Wednesday, September 08, 2010

ACTA, “Ex Officio” Enforcement, and Parallel Imports

In the latest ACTA leaked text, it’s disappointing to see that Canada is endorsing the following proposal on “ex officio” border enforcement, This refers to the giving of power to border officials to detain suspect goods on their own initiative on the basis of suspected IP infringement, without the need of a prior court order.

Here’s the text that Canada supports (see draft Article 2.7):
[Aus/Can/Sing: 1. Each Party shall provide that its customs authorities may act upon their own initiative, to suspend the release of or detain suspected counterfeit trademark goods or suspected pirated copyright goods with respect to imported goods including suspected counterfeit trademark goods or suspected pirated copyright goods admitted to, withdrawn from, or located in free trade zones. Each Party may provide its customs authorities the same authority as the foregoing provision of this Article in respect of exported and in-transit goods that are suspected counterfeit trademark goods or suspected pirated copyright goods.]
This is very unwise for many reasons:

A judgment call about whether a particular product is “legal” or not is very often far from clear. For example, running shoes or handbags may be made “illegally” on the same assembly lines as the “real” product “after hours” and be identical in all physical respects to the “real” product. How is the border official supposed to make the determination as to whether the goods are “legal” or not?

In the case of parallel imports (which by definition are perfectly legitimate and neither fake nor counterfeit), the factual and legal issues are extremely complex. The US Supreme Court is about to hear a case about whether perfectly legitimate Omega watches with a small copyrighted logo engraved on the back can be imported into the US by Costco. Some of the smartest lawyers and judges in the USA are bitterly divided over how this case should turn out. In Canada, we had the Kraft case involving Toblerone chocolate bars, which resulted in a victory for the parallel importer and a complex judgment from a very divided Supreme Court of Canada (I was counsel for the Retail Council of Canada, whose intervener’s arguments prevailed in the result). There was, of course, immediate speculation about how to get around the judgment but the subsequent court cases of which I am aware have settled or, in the case in which I was involved, fizzled.

If the best lawyers and judges have to struggle intellectually about whether perfectly legitimate parallel import goods can be legally imported, are we ready to allow border guards with no legal education, and with no prior judicial oversight to make this initial determination and potentially tie up millions of dollars worth of merchandise for great lengths of time, forcing the importer to go to court to get the goods released?

Border officials will inevitably be “educated” and provided with information about suspect shipments by those who may have a vested interest in keeping out parallel imports and may even have an interest in causing serious inconvenience to a legitimate competitor.

The recent wrongful seizure of generic aids medicine in the Netherlands was vivid proof that empowering border officials to make difficult IP decisions can lead to serious and even potentially fatal consequences.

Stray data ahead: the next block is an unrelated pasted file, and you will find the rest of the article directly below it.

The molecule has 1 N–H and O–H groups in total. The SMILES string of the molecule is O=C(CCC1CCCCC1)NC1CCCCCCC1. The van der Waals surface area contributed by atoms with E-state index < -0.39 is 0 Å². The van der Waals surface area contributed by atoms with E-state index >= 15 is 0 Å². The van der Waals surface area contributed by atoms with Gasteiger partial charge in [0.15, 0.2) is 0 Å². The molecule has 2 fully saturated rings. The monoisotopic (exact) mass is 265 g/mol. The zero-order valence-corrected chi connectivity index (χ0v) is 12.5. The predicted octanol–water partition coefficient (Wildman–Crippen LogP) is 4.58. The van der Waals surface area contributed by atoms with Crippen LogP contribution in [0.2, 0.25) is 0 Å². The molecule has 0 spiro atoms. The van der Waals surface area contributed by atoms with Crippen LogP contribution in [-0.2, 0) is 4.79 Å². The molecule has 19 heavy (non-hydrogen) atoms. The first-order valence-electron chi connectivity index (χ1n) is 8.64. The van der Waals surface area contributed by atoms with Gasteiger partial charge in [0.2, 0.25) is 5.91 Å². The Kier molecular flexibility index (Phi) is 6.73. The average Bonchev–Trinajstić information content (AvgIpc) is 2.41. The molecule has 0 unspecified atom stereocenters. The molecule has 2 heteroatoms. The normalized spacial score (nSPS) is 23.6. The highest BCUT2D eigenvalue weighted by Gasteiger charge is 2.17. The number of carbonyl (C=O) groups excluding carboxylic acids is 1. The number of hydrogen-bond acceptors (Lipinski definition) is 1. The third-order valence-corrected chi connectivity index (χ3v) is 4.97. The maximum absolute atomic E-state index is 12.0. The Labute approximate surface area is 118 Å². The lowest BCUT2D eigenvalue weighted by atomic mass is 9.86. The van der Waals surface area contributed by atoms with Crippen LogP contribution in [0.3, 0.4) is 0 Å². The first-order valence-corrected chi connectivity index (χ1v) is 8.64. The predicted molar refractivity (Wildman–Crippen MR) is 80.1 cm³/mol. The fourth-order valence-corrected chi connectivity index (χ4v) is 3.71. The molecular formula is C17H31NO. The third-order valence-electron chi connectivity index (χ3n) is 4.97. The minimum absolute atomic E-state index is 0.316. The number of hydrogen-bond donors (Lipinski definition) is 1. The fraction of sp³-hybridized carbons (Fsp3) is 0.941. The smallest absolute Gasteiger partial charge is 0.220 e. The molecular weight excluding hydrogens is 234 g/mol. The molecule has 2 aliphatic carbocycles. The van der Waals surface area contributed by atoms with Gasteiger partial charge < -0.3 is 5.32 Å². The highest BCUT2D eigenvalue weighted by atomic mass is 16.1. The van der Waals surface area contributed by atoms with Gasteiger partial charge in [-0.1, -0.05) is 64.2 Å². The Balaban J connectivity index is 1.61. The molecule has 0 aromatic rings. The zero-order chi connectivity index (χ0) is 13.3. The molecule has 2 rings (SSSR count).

Somebody should pay for the economic losses resulting from wrongful seizures. Who will that be?

What remedies will there be for abuse or misuse of the “ex officio” system by competitors?

What if the result of a wrongful seizure of medicine results in harm to health and safety?

The empowering of “ex officio” action is simply not necessary in Canada. Justice Roger Hughes of the Canadian Federal Court (who had decades of successful experience in IP enforcement before his elevation to the bench) eloquently made this point at the 2008 Fordham Conference. He said that those seeking such a change should “stop whining” and just “roll up their sleeves” in order to use the current system, . The current system of obtaining a court order works perfectly well, he said, if only IP owners would do the necessary paper work. He regularly signs these orders when the proper documentation is presented.

There is no reliable evidence that Canada has serious problems with the importation or transshipment of counterfeit or pirated goods. Those who claim to have “evidence” of such problems are often those who are opposed to the pro-competitive effect of perfectly legitimate parallel imports.

As the late Sir Hugh Laddie and others have repeatedly pointed out, one of the most convenient places in the world to easily buy cheap counterfeit goods is the streets of New York. There is no such flagrant activity on Canadian streets.

Nobody supports or defends fake counterfeit or pirated goods. By definition, parallel imports are neither of these - though they are and probably forever will be viewed as controversial by those who oppose real free trade and vigorous competition.

However, one does not need to set up a system that will predictably catch lots of dolphins in the net and do little to stop shark activity, of which there is much talk and little evidence in any case.

Once again, we need to question why Canada would push for a policy that will very likely harm Canadians by fixing something that isn’t broken and has long worked perfectly well.


1 comment:

  1. The European Union's Parliament has effectively killed ACTA: